“It has taken me a long time to be brave enough to understand what this film is really about. Until this year I was too scared, confused and traumatised to include my process of healing from long Covid in the film. The disease gave me extremely pronounced and difficult neurological and cognitive symptoms. It has been a long road of recovery.”

But recovery did take place – made possible not only by the examples all around him of the tenaciousness of nature, but also Fox’s humour, empathy, and a determination to stare down the darkness, and endure through it to find light on the other side.
Music plays a big part in the film, both as soundtrack and a solitary one-man concert he stages in the woods; and performance drives the healing process, he says.

The film adds to Fox’s substantial body of work on the subject of climate change and its ramifications for humanity.

He is internationally recognised for instance as a spokesperson and leader on the issue of fracking and climate change, with his work seen by hundreds of millions of people around the world.

Fox’s Gaslands Parts I and II helped to inspire the resistance to fracking in this region which peaked at Bentley in the NSW Northern Rivers, where people power saw the frackers in retreat.

Gasland premiered at the 2010 Sundance film festival and was awarded the 2010 Special Jury Prize for Documentary; it went on to receive an Oscar nomination in 2011 and an Emmy Award for Outstanding Directing for Nonfiction. Fox has four other Emmy nominations and a slew of other prizes to his credit.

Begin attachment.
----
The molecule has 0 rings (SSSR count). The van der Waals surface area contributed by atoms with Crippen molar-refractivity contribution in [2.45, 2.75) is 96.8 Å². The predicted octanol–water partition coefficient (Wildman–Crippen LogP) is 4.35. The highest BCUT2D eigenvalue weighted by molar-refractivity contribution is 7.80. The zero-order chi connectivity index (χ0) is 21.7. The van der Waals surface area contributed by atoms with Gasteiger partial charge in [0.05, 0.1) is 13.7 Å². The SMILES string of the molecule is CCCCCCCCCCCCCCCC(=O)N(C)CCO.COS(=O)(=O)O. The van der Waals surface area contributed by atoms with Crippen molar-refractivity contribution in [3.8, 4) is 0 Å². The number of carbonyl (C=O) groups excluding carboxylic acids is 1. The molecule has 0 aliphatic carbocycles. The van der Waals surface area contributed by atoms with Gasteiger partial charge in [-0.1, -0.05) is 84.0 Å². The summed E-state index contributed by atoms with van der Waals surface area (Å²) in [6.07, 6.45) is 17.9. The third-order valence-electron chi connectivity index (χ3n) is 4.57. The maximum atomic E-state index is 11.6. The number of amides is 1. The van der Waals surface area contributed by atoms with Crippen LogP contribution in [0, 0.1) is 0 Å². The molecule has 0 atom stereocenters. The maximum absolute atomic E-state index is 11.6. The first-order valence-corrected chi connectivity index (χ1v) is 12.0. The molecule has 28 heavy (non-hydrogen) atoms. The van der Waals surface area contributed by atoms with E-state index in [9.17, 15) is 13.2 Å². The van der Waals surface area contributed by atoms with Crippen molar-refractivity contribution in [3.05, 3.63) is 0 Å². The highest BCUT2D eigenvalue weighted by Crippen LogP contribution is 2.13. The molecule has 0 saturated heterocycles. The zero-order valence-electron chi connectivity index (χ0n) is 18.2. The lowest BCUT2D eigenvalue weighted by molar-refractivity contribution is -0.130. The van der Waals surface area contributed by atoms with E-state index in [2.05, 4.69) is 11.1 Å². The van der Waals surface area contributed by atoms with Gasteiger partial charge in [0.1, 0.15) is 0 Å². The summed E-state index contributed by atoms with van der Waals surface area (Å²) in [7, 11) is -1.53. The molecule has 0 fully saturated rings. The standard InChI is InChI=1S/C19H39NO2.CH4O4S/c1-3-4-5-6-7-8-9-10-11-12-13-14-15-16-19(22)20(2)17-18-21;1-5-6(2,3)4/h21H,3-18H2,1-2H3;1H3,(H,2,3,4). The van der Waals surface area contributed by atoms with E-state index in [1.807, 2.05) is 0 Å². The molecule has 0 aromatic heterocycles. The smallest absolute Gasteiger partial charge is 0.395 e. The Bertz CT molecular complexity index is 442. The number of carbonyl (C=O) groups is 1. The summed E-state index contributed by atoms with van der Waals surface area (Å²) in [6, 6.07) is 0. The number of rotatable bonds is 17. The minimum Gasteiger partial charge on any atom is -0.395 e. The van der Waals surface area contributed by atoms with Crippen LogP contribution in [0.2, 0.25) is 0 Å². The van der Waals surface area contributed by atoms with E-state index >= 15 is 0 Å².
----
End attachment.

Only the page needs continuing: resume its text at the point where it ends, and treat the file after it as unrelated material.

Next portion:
Gasland Part II premiered on HBO in 2013, and won the 2013 Environmental Media Association award for Best Documentary among other prizes.

Over the past seven years he has produced several films on subjects including misinformation and propaganda in the media and political ecosystem and how humanity can face climate change.

In 2017 Fox produced, co-directed and co-wrote Awake, A Dream From Standing Rock with indigenous filmmakers Doug Good Feather and Myron Dewey, which premiered at the Tribeca Film Festival.

They came together again for The Edge of Nature, the result of their intense six-year study of the question of recovery from intergenerational trauma – “an alliance born of healing our mutual genocidal history – theirs as survivors of the American Genocide, and myself as a son of survivors of the Nazi holocaust”, Fox says. “This film is also dedicated to Myron, who was brutally taken from us last year under suspicious circumstances.”

The Edge of Nature is a worthy gift to Myron, and to all of us – a triumphant artistic response to the often fearful events taking place on a rapidly changing planet.

The 17th Byron Bay International Film Festival runs from October 20-29, with screenings at Byron Palace Cinemas and other North Coast venues.